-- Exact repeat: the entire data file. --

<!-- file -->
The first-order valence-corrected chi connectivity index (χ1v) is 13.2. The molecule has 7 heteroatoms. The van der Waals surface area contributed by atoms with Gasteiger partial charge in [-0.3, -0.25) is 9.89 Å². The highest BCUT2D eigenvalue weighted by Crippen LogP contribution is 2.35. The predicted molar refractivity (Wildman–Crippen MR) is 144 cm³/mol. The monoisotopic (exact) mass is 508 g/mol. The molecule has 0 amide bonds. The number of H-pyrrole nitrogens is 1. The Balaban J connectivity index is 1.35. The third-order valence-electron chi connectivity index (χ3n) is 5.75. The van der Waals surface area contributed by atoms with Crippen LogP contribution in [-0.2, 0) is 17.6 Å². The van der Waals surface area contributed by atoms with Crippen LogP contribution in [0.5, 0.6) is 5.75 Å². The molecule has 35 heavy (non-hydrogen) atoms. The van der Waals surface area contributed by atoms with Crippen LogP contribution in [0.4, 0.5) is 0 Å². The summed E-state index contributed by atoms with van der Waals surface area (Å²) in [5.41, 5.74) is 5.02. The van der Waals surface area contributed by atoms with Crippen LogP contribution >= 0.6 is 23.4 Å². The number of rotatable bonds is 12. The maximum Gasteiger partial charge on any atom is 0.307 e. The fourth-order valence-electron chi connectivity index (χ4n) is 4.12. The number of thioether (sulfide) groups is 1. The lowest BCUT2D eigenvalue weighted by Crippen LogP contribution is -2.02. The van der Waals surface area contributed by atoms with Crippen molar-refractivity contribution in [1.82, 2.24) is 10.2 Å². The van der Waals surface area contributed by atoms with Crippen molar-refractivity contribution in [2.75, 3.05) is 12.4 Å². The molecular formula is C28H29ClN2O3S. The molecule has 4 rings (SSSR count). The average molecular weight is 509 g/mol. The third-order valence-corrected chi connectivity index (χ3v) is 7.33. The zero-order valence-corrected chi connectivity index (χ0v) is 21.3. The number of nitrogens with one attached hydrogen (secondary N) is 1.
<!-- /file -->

The first-order valence-corrected chi connectivity index (χ1v) is 13.2. The molecule has 7 heteroatoms. The van der Waals surface area contributed by atoms with Gasteiger partial charge in [-0.3, -0.25) is 9.89 Å². The highest BCUT2D eigenvalue weighted by Crippen LogP contribution is 2.35. The predicted molar refractivity (Wildman–Crippen MR) is 144 cm³/mol. The monoisotopic (exact) mass is 508 g/mol. The molecule has 0 amide bonds. The number of H-pyrrole nitrogens is 1. The Balaban J connectivity index is 1.35. The third-order valence-electron chi connectivity index (χ3n) is 5.75. The van der Waals surface area contributed by atoms with Crippen LogP contribution in [-0.2, 0) is 17.6 Å². The van der Waals surface area contributed by atoms with Crippen LogP contribution in [0.5, 0.6) is 5.75 Å². The molecule has 35 heavy (non-hydrogen) atoms. The van der Waals surface area contributed by atoms with Crippen LogP contribution in [0.4, 0.5) is 0 Å². The summed E-state index contributed by atoms with van der Waals surface area (Å²) in [5.41, 5.74) is 5.02. The van der Waals surface area contributed by atoms with Crippen LogP contribution >= 0.6 is 23.4 Å². The number of rotatable bonds is 12. The maximum Gasteiger partial charge on any atom is 0.307 e. The fourth-order valence-electron chi connectivity index (χ4n) is 4.12. The number of thioether (sulfide) groups is 1. The lowest BCUT2D eigenvalue weighted by Crippen LogP contribution is -2.02. The van der Waals surface area contributed by atoms with Crippen molar-refractivity contribution in [1.82, 2.24) is 10.2 Å². The van der Waals surface area contributed by atoms with Crippen molar-refractivity contribution in [2.75, 3.05) is 12.4 Å². The molecular formula is C28H29ClN2O3S. The molecule has 4 rings (SSSR count). The average molecular weight is 509 g/mol. The third-order valence-corrected chi connectivity index (χ3v) is 7.33. The zero-order valence-corrected chi connectivity index (χ0v) is 21.3. The number of nitrogens with one attached hydrogen (secondary N) is 1.